HE News Brief 30.4.12
By Abby Chau
- UK: The government has announced it will lift student place restrictions in 2013
- Australia: Discussion on capping international student numbers
- US: Call for boycott of journal publishers growing in momentum
- China: Fake degrees and qualifications on the rise
The UK government has announced that universities in 2013 may be able to enrol an unlimited number of students with A Level grades of ABB. This will allow, they say, for more students to be able to attend the university of their choice. At the moment, universities place limits on the number of students institutions may accept but new policies will take effect in 2012 when tuition fees are due to increase. General secretary of the University and College Union, Sally Hunt, says that it is premature for the government to roll out this policy when the policy changes in 2012 has yet to take place.
Businessman Michael Chaney of Australia’s International Education Advisory Council has suggested that there be a cap on international student numbers. The discussion surrounding this issue is multi-fold as it poses question on universities who rely too heavily on foreign students in order to fill budget gaps. At the climax of the international student market, foreign students made up 20% of some institutions’ total revenue. Chaney also asked whether university and public infrastructure may be able to handle increase numbers of overseas students.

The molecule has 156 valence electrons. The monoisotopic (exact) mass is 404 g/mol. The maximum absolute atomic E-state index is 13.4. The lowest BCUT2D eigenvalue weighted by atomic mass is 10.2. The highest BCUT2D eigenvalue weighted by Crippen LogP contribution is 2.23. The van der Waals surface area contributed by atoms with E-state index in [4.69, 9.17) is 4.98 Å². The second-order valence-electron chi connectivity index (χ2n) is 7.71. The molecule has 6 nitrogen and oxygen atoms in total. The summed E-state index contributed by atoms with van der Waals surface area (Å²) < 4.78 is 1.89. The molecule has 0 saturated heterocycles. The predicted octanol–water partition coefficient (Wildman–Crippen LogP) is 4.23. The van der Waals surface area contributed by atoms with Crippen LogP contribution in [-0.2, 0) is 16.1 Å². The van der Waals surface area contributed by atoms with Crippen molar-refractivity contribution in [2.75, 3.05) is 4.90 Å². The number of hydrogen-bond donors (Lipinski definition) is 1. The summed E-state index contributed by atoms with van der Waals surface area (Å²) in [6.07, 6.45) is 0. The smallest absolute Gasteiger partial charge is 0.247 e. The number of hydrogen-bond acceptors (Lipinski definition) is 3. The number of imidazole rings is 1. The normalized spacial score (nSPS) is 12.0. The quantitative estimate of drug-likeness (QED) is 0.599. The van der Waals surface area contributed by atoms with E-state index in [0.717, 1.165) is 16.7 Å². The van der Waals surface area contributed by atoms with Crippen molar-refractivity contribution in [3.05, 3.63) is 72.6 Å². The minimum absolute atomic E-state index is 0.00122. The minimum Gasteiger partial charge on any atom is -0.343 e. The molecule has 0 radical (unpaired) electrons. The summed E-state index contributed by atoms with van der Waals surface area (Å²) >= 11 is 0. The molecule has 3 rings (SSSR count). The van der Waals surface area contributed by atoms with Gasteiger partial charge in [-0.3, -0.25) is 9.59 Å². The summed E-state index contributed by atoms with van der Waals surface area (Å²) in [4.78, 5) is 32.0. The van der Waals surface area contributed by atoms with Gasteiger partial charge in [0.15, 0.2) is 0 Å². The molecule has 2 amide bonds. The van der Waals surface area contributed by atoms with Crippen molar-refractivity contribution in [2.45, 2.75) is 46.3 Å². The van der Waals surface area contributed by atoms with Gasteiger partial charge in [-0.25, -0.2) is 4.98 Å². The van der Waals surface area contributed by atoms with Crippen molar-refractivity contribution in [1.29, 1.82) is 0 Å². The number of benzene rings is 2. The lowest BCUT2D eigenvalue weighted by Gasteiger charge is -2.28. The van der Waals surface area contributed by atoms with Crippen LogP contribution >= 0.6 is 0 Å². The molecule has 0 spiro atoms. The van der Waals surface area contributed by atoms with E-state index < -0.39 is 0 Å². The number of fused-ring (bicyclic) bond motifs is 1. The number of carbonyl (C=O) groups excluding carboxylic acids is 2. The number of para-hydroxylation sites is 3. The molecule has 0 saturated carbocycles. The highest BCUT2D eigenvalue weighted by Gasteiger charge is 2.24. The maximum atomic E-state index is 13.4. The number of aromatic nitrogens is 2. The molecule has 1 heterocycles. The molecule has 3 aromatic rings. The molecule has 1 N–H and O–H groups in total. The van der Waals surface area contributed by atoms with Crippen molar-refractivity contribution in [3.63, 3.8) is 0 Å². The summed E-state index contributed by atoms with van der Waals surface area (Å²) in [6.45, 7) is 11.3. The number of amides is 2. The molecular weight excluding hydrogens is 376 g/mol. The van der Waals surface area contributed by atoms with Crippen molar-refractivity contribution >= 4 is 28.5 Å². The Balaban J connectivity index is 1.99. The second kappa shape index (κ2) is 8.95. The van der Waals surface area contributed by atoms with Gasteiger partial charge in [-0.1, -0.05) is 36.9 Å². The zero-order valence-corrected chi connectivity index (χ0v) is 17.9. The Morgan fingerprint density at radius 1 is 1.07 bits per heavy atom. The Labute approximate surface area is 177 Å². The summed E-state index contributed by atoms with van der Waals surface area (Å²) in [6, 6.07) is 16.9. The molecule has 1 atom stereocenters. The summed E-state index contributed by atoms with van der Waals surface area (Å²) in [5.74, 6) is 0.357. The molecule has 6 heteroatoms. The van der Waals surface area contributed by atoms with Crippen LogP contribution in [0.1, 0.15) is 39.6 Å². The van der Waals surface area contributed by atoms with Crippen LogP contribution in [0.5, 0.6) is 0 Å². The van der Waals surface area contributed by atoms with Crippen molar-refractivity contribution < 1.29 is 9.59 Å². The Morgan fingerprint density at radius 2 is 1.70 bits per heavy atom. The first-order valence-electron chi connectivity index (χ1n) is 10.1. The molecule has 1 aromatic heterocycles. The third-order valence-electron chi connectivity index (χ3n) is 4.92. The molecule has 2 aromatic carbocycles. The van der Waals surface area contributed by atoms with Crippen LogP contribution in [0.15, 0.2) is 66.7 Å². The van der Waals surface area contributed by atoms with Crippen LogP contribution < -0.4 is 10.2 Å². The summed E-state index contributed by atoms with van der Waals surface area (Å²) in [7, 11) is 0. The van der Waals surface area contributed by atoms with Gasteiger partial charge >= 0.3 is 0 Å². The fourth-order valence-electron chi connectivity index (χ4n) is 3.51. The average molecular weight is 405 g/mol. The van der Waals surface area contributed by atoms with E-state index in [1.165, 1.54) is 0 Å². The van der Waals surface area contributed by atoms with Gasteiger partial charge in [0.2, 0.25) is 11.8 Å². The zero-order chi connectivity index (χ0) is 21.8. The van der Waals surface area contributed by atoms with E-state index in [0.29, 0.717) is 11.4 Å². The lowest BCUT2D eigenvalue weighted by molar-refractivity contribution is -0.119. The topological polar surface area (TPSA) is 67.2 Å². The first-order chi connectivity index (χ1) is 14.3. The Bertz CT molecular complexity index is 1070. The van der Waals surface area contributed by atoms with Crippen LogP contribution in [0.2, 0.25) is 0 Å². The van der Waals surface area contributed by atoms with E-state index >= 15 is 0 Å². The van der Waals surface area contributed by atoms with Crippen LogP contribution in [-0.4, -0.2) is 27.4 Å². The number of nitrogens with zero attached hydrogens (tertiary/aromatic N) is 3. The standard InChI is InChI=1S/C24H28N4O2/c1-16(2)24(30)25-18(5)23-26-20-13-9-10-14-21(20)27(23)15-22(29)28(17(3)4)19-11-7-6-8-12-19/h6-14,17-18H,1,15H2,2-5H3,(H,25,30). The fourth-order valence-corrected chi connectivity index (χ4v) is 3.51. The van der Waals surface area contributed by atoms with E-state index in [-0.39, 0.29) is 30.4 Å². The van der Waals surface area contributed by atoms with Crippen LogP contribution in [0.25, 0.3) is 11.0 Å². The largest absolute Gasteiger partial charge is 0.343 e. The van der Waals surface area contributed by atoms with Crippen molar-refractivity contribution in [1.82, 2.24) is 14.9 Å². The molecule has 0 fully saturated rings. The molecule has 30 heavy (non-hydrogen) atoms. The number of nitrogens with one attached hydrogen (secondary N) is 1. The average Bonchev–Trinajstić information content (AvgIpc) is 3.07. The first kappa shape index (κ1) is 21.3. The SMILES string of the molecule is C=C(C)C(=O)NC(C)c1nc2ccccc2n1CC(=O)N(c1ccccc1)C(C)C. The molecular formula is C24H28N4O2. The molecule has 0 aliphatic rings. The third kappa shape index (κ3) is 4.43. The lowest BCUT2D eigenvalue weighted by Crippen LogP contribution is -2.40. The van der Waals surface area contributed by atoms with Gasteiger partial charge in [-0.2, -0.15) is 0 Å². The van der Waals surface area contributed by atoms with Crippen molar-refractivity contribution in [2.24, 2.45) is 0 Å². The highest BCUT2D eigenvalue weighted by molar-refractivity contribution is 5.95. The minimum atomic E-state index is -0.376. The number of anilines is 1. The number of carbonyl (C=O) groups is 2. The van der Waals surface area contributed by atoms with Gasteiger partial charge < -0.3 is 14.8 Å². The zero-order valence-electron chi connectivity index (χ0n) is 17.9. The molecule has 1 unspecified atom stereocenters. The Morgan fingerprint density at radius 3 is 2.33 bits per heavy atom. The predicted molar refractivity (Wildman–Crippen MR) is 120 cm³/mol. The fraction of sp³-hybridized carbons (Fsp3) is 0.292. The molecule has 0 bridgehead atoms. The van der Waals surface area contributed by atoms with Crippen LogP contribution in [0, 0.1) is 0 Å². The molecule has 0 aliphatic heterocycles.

Harvard has joined the discussion regarding journal publisher prices and whether changes must be made to the existing system, which some are saying, is charging universities too much money. Harvard Library estimated that it is costing the university 3.5 million a year on subscription costs and prices have increased by 145% in the last six years. Executive director of Research Libraries UK (RLUK) David Prosser says that if a university like Harvard, which has an enormous endowment, is lamenting the costs, universities who are not as financially well off are certainly struggling to keep pace with increasing subscription costs.
The number of students in China with foreign degrees is on the rise. A degree from a western country was viewed as a golden ticket to such a degree that there have been illegal activities surrounding fake degrees issued by ‘agencies’ posing as representatives of a branch office of an overseas university. In the latest scandal, nine were arrested for allegedly providing fake degrees to 30 people, including high-ranking officials from major international corporations. The racket, now that foreign degrees is commonplace, has extended to professional qualifications.